Monday, June 27, 2011
Well, TMM have been fairly quiet recently, since their opinions have not changed much and because waiting for resolution in Greece is like waiting for Godot. We still don't love bonds as a long-term trade here, though the merits of a short term deflation trade are not lost on us, as we are also loath to rule out panic buying of USD. We knew the data would get bad, but, suffice it to say, the slope of descent has caught us by surprise, perhaps accelerated by all things Euro. We still like selling AUD/Asia and selling eurobanks. Aside from that, for every seemingly smart trade you have to weigh the indisputable good sense of being in it versus the fact that everyone IS in it and we could see some messy deleveraging if Greek politicians don't come together. To that end we're still pretty heavy cash though we have the kevlar gloves in the draw if things do get exciting.
For now we will leave you with a postcard from Europe that we found addressed to a home in Beijing.
Our grand tour of Europe continues and I must tell you, Papa, that it is just magical. The locals are so delightfully kind to us and have enthusiastically welcomed our entourage into their homes. But, Papa, their smallholdings are so sad, mainly untended and barely fit to support the livestock they keep. Their pigs are far from healthy, being underfed and almost at death's door. I feel so sorry for them, Papa. Please would you allow me to buy them some feed?
We went yesterday to the Island of England to visit the Carriage factory that Grandpapa owns as part of his charity work in the region. On our way we passed through a land commanded by a curious man with a large nose, where people only have to toil for but 35 hours in a week? Can you believe that, Papa? Imagine what Uncle Zu would have to say if his workers in Shanghai were to do the same! Travelling North we crossed the sea and were promptly garlanded upon our arrival. However, Papa, the constant tugging at our garments from the local tradesmen desperate for our charity became so overburdomsome we had to retire. Grandpapa's MG factory has performed wonders for the villagers, with many now able to earn a very basic living. However we were somewhat confused and concerned to see the fruits of their labours lying discarded and unsold behind the workshops. Perhaps we could help by using them as quaint chicken coops in your Imperial Palace farms?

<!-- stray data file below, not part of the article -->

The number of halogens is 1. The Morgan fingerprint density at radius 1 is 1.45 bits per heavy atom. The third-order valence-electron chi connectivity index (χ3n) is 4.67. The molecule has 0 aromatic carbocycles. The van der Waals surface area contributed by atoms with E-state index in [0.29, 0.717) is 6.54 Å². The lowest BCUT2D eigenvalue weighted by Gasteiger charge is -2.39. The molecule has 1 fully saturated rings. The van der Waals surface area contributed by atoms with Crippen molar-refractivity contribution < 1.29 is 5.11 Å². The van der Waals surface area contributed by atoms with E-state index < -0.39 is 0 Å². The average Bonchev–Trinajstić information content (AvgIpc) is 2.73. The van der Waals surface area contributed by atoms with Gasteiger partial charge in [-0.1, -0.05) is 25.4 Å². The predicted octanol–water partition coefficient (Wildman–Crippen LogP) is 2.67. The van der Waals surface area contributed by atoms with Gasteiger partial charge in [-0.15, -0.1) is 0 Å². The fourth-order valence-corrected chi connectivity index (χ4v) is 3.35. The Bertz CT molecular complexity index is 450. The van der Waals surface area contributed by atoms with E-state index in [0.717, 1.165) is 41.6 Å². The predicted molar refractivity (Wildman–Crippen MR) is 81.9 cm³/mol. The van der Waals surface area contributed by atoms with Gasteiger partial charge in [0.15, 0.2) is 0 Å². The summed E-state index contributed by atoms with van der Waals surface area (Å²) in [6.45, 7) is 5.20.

Today we have just returned from the most delightful village of Hungary, just outside Vienna. Their cheery demeanor was so charming I felt I just had to leave them one of your One Billion credit line notes. The joy in their eyes made it well worthwhile and, Papa, I so wished you could have been there to hear them singing your praises from the tops of their churches to St Reuters and St Bloomberg. Their delight was such that they have even promised 20% of their wheat harvest for the next 20 seasons, for your delectation! Oh Papa, would you believe it?
We are next scheduled to visit the old Port of Greece, which we have been warned is destitute and run down. However if we are to travel to and from Europe regularly we are told it is a necessary evil to bear. Perhaps, Papa, you could buy it and return it to its glory days of but 2500 years ago? It would make just such a pretty harbour in which you could moor your Imperial fleet when visiting these lands?
Well, Papa, I must go now as some more local tradesmen are eager to show us their wares, but I will write soon with more tales from this strange land.
Your little Baobao